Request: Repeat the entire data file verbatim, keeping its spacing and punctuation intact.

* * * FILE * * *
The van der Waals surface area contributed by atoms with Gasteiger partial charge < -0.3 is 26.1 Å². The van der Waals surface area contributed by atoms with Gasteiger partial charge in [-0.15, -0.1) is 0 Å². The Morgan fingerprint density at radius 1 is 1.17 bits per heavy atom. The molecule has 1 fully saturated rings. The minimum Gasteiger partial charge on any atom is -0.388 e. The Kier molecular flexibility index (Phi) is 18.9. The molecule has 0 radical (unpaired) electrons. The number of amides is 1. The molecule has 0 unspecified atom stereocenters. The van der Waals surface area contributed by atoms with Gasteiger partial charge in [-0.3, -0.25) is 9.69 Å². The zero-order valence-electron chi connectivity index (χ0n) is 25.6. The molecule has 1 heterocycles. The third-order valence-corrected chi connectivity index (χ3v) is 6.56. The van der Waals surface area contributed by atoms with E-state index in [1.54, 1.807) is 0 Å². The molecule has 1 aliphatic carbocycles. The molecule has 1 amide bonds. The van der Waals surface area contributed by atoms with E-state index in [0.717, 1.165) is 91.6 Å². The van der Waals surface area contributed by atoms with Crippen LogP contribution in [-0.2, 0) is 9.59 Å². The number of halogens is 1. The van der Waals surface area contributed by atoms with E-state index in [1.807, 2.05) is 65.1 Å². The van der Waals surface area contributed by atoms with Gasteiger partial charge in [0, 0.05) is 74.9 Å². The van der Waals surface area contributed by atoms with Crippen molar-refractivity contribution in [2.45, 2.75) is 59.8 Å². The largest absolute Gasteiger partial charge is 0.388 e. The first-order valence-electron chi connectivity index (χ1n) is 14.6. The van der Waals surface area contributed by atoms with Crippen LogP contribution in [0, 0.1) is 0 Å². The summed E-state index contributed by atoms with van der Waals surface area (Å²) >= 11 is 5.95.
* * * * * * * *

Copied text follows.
The van der Waals surface area contributed by atoms with Gasteiger partial charge < -0.3 is 26.1 Å². The van der Waals surface area contributed by atoms with Gasteiger partial charge in [-0.15, -0.1) is 0 Å². The Morgan fingerprint density at radius 1 is 1.17 bits per heavy atom. The molecule has 1 fully saturated rings. The minimum Gasteiger partial charge on any atom is -0.388 e. The Kier molecular flexibility index (Phi) is 18.9. The molecule has 0 radical (unpaired) electrons. The number of amides is 1. The molecule has 0 unspecified atom stereocenters. The van der Waals surface area contributed by atoms with Gasteiger partial charge in [-0.3, -0.25) is 9.69 Å². The zero-order valence-electron chi connectivity index (χ0n) is 25.6. The molecule has 1 heterocycles. The third-order valence-corrected chi connectivity index (χ3v) is 6.56. The van der Waals surface area contributed by atoms with E-state index in [1.54, 1.807) is 0 Å². The molecule has 1 aliphatic carbocycles. The molecule has 1 amide bonds. The van der Waals surface area contributed by atoms with E-state index in [0.717, 1.165) is 91.6 Å². The van der Waals surface area contributed by atoms with Crippen LogP contribution in [-0.2, 0) is 9.59 Å². The number of halogens is 1. The van der Waals surface area contributed by atoms with E-state index in [1.807, 2.05) is 65.1 Å². The van der Waals surface area contributed by atoms with Gasteiger partial charge in [0, 0.05) is 74.9 Å². The van der Waals surface area contributed by atoms with Crippen molar-refractivity contribution in [2.45, 2.75) is 59.8 Å². The largest absolute Gasteiger partial charge is 0.388 e. The first-order valence-electron chi connectivity index (χ1n) is 14.6. The van der Waals surface area contributed by atoms with Crippen LogP contribution in [0, 0.1) is 0 Å². The summed E-state index contributed by atoms with van der Waals surface area (Å²) >= 11 is 5.95.